Do you test soil for toxoplasmosis?


Do you test soil or vegetables for toxoplasmosis? My cat has been using a part of the garden as a litter box so I’m a bit freaked out about eating the produce from it. I’m hoping that you can test for it?


Jonathan Foster, Home Horticulture Outreach Professional

Unfortunately, toxoplasmosis is not something the UMaine Soil Analytical Lab tests for. And so far, as I’ve looked into it, most of the resources I can find are for testing in cats or human subjects who may have been exposed, not the soil itself. I suspect you would have to contact private labs to see if that is something they cover.

I can point you toward a few good links for information:

1. a previous “Ask an Expert” response on cat using the garden as a litter box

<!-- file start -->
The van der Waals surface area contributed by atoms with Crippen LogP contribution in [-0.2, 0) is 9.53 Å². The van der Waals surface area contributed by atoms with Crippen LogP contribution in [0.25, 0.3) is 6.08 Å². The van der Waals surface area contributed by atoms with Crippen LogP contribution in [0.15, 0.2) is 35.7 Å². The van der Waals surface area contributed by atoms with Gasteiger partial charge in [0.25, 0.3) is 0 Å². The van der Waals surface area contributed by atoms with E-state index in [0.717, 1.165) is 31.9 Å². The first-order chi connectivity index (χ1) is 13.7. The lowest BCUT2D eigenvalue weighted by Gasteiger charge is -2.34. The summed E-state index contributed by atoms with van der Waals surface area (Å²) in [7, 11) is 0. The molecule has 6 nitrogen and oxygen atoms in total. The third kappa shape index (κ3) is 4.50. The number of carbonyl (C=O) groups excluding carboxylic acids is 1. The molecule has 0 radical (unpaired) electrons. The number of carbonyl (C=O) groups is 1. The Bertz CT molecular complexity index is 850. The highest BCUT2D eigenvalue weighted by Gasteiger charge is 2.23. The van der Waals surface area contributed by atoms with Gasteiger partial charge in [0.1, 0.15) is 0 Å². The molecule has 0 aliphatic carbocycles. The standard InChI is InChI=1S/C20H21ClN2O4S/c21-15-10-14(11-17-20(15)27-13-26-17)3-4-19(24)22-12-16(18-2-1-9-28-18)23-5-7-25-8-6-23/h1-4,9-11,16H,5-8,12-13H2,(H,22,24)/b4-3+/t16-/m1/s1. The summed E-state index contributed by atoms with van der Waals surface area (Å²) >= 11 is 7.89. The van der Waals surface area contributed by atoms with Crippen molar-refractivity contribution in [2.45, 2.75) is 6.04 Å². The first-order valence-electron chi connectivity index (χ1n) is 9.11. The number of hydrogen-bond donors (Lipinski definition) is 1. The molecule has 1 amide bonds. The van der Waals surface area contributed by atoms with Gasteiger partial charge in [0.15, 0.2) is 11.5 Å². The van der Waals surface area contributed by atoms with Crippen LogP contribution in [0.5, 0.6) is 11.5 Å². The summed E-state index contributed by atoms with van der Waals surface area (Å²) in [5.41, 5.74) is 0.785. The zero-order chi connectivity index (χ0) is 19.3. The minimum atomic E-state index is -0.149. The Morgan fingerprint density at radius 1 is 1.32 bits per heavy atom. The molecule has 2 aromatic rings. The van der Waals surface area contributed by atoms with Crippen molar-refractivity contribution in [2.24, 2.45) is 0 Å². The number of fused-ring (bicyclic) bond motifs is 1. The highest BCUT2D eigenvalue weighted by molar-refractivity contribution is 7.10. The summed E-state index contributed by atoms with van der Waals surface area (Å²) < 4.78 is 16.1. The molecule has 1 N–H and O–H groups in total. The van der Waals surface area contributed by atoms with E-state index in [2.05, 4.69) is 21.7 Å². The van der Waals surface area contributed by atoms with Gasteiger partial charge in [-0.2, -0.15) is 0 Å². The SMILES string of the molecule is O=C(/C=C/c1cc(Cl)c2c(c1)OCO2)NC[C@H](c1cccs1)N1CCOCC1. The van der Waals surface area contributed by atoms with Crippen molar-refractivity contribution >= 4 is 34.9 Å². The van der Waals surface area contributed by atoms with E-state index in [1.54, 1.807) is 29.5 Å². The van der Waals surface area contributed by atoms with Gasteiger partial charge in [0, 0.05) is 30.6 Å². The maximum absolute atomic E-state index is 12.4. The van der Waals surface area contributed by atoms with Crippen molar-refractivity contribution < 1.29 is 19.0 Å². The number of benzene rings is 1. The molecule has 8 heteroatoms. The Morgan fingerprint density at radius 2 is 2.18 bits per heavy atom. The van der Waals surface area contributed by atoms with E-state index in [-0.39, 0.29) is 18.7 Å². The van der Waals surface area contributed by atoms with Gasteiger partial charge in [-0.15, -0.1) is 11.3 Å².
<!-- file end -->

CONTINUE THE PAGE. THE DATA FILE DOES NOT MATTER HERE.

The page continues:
2. this reply on “Ask Extension”

3. this Univ of CA Extension page on cats in the garden

The short version is you’ll need to clean out the cat droppings and their surrounding soil, wait a couple of seasons to let any pathogens or parasites die, while keeping the cats from continuing their visits (the links above have good suggestions for this, but a nice fence is always helpful, if it’s feasible).

In the meanwhile, you don’t want to eat the produce from those spots, unfortunately. It’s entirely possible there is no toxoplasmosis, but other contaminants are also common from pet feces, so it’s best to be careful. That said, as the Univ of CA draws attention to above, there are always numerous possible hazards in the garden, and good gardening practices help mitigate them. Wear protective clothing, wash thoroughly in clean water all produce, and know that soil contaminant risk is highest with root vegetables, less so for stems and foliage, and least so for fruits, generally speaking. But even with those last two, rain splash and hot, dry conditions can put soil particles on all parts of the plant, so washing is essential.

Happy gardening.